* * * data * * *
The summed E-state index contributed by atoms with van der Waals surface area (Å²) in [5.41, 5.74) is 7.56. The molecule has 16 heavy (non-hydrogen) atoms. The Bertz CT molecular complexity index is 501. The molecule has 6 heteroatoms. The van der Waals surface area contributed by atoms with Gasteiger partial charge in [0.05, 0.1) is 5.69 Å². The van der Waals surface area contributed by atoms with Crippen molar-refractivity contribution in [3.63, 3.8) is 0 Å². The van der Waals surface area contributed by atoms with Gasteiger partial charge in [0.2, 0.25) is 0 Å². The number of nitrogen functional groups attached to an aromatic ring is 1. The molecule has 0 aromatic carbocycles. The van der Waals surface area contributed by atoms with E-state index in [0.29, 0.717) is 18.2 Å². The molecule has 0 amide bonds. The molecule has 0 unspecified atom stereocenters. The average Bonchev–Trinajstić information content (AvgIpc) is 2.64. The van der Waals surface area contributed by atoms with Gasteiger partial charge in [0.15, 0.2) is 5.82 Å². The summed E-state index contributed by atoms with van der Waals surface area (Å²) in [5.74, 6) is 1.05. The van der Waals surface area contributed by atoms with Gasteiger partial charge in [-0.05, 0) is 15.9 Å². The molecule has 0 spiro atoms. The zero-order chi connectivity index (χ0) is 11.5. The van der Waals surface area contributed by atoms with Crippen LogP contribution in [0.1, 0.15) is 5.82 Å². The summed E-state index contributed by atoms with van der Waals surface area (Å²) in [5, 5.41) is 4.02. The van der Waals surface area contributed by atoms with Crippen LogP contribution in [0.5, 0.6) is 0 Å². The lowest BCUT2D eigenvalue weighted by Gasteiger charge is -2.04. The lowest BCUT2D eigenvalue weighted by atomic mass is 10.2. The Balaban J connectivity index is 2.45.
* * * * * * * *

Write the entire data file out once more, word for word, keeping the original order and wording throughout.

The summed E-state index contributed by atoms with van der Waals surface area (Å²) in [5.41, 5.74) is 7.56. The molecule has 16 heavy (non-hydrogen) atoms. The Bertz CT molecular complexity index is 501. The molecule has 6 heteroatoms. The van der Waals surface area contributed by atoms with Gasteiger partial charge in [0.05, 0.1) is 5.69 Å². The van der Waals surface area contributed by atoms with Crippen molar-refractivity contribution in [3.63, 3.8) is 0 Å². The van der Waals surface area contributed by atoms with Gasteiger partial charge in [0.2, 0.25) is 0 Å². The number of nitrogen functional groups attached to an aromatic ring is 1. The molecule has 0 aromatic carbocycles. The van der Waals surface area contributed by atoms with E-state index in [0.29, 0.717) is 18.2 Å². The molecule has 0 amide bonds. The molecule has 0 unspecified atom stereocenters. The average Bonchev–Trinajstić information content (AvgIpc) is 2.64. The van der Waals surface area contributed by atoms with Gasteiger partial charge in [0.15, 0.2) is 5.82 Å². The summed E-state index contributed by atoms with van der Waals surface area (Å²) in [5.74, 6) is 1.05. The van der Waals surface area contributed by atoms with Gasteiger partial charge in [-0.05, 0) is 15.9 Å². The molecule has 0 spiro atoms. The zero-order chi connectivity index (χ0) is 11.5. The van der Waals surface area contributed by atoms with Crippen LogP contribution in [0.1, 0.15) is 5.82 Å². The summed E-state index contributed by atoms with van der Waals surface area (Å²) in [5, 5.41) is 4.02. The van der Waals surface area contributed by atoms with Crippen LogP contribution in [0.5, 0.6) is 0 Å². The lowest BCUT2D eigenvalue weighted by Gasteiger charge is -2.04. The lowest BCUT2D eigenvalue weighted by atomic mass is 10.2. The Balaban J connectivity index is 2.45.